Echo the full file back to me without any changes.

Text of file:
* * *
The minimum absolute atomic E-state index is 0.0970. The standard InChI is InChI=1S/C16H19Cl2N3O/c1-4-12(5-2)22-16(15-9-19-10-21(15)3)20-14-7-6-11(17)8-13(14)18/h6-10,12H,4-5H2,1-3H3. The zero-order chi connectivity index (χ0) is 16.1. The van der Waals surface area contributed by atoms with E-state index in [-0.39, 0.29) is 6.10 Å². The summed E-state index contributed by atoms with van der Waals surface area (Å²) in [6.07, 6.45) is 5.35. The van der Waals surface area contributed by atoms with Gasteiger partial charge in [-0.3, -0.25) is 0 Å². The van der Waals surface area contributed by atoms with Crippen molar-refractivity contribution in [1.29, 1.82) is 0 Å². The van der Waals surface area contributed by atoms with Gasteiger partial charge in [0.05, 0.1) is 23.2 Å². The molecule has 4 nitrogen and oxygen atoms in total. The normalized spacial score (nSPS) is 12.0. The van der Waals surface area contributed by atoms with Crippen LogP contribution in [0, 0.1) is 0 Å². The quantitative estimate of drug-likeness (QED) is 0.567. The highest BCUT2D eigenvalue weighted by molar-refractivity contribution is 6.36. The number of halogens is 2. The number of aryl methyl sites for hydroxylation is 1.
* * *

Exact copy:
The minimum absolute atomic E-state index is 0.0970. The standard InChI is InChI=1S/C16H19Cl2N3O/c1-4-12(5-2)22-16(15-9-19-10-21(15)3)20-14-7-6-11(17)8-13(14)18/h6-10,12H,4-5H2,1-3H3. The zero-order chi connectivity index (χ0) is 16.1. The van der Waals surface area contributed by atoms with E-state index in [-0.39, 0.29) is 6.10 Å². The summed E-state index contributed by atoms with van der Waals surface area (Å²) in [6.07, 6.45) is 5.35. The van der Waals surface area contributed by atoms with Gasteiger partial charge in [-0.3, -0.25) is 0 Å². The van der Waals surface area contributed by atoms with Crippen molar-refractivity contribution in [1.29, 1.82) is 0 Å². The van der Waals surface area contributed by atoms with Gasteiger partial charge in [0.05, 0.1) is 23.2 Å². The molecule has 4 nitrogen and oxygen atoms in total. The normalized spacial score (nSPS) is 12.0. The van der Waals surface area contributed by atoms with Crippen LogP contribution in [0, 0.1) is 0 Å². The quantitative estimate of drug-likeness (QED) is 0.567. The highest BCUT2D eigenvalue weighted by molar-refractivity contribution is 6.36. The number of halogens is 2. The number of aryl methyl sites for hydroxylation is 1.